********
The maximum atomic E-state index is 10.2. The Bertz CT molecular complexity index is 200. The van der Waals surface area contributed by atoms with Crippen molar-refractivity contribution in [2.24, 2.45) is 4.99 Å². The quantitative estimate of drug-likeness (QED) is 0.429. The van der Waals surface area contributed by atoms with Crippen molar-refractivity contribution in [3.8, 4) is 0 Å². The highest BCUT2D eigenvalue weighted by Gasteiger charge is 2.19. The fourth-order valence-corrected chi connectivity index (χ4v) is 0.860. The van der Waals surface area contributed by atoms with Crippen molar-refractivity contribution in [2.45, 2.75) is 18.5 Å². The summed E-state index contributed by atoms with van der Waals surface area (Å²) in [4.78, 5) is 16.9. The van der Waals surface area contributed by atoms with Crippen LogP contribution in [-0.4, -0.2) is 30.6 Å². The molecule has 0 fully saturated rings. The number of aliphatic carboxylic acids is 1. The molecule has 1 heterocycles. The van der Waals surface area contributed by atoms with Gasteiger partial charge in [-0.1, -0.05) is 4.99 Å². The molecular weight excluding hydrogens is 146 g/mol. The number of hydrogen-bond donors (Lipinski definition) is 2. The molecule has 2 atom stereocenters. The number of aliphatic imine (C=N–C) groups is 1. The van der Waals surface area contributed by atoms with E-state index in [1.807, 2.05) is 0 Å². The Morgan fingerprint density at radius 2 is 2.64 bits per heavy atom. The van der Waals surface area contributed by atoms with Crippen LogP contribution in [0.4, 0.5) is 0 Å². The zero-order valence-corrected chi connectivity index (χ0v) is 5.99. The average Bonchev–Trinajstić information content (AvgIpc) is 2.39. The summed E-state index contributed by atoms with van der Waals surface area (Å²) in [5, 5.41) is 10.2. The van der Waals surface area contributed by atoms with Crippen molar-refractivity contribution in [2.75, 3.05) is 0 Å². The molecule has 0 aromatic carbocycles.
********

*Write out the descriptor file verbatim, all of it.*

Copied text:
The maximum atomic E-state index is 10.2. The Bertz CT molecular complexity index is 200. The van der Waals surface area contributed by atoms with Crippen molar-refractivity contribution in [2.24, 2.45) is 4.99 Å². The quantitative estimate of drug-likeness (QED) is 0.429. The van der Waals surface area contributed by atoms with Crippen molar-refractivity contribution in [3.8, 4) is 0 Å². The highest BCUT2D eigenvalue weighted by Gasteiger charge is 2.19. The fourth-order valence-corrected chi connectivity index (χ4v) is 0.860. The van der Waals surface area contributed by atoms with Crippen molar-refractivity contribution in [2.45, 2.75) is 18.5 Å². The summed E-state index contributed by atoms with van der Waals surface area (Å²) in [4.78, 5) is 16.9. The van der Waals surface area contributed by atoms with Crippen LogP contribution in [-0.4, -0.2) is 30.6 Å². The molecule has 0 fully saturated rings. The number of aliphatic carboxylic acids is 1. The molecule has 1 heterocycles. The van der Waals surface area contributed by atoms with Gasteiger partial charge in [-0.1, -0.05) is 4.99 Å². The molecular weight excluding hydrogens is 146 g/mol. The number of hydrogen-bond donors (Lipinski definition) is 2. The molecule has 2 atom stereocenters. The number of aliphatic imine (C=N–C) groups is 1. The van der Waals surface area contributed by atoms with E-state index in [1.807, 2.05) is 0 Å². The Morgan fingerprint density at radius 2 is 2.64 bits per heavy atom. The van der Waals surface area contributed by atoms with Crippen LogP contribution in [0.4, 0.5) is 0 Å². The zero-order valence-corrected chi connectivity index (χ0v) is 5.99. The average Bonchev–Trinajstić information content (AvgIpc) is 2.39. The summed E-state index contributed by atoms with van der Waals surface area (Å²) in [5, 5.41) is 10.2. The van der Waals surface area contributed by atoms with Crippen molar-refractivity contribution in [2.75, 3.05) is 0 Å². The molecule has 0 aromatic carbocycles.